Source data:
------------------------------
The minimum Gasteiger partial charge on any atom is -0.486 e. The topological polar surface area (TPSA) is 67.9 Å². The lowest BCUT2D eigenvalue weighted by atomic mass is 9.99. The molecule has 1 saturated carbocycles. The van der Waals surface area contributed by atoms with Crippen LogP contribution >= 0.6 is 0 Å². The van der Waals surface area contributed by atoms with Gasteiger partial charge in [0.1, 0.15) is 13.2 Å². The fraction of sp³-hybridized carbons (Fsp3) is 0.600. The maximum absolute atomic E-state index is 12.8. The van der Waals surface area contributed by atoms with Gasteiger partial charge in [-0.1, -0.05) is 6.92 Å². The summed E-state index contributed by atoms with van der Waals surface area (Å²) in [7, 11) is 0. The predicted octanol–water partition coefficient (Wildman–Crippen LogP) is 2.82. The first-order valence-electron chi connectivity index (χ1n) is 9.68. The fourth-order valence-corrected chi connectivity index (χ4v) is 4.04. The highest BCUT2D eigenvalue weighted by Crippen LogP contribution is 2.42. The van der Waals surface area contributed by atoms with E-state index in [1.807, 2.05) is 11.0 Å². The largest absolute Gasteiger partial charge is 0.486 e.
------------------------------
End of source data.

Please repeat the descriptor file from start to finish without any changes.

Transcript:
The minimum Gasteiger partial charge on any atom is -0.486 e. The topological polar surface area (TPSA) is 67.9 Å². The lowest BCUT2D eigenvalue weighted by atomic mass is 9.99. The molecule has 1 saturated carbocycles. The van der Waals surface area contributed by atoms with Crippen LogP contribution >= 0.6 is 0 Å². The van der Waals surface area contributed by atoms with Gasteiger partial charge in [0.1, 0.15) is 13.2 Å². The fraction of sp³-hybridized carbons (Fsp3) is 0.600. The maximum absolute atomic E-state index is 12.8. The van der Waals surface area contributed by atoms with Gasteiger partial charge in [-0.1, -0.05) is 6.92 Å². The summed E-state index contributed by atoms with van der Waals surface area (Å²) in [7, 11) is 0. The predicted octanol–water partition coefficient (Wildman–Crippen LogP) is 2.82. The first-order valence-electron chi connectivity index (χ1n) is 9.68. The fourth-order valence-corrected chi connectivity index (χ4v) is 4.04. The highest BCUT2D eigenvalue weighted by Crippen LogP contribution is 2.42. The van der Waals surface area contributed by atoms with E-state index in [1.807, 2.05) is 11.0 Å². The largest absolute Gasteiger partial charge is 0.486 e.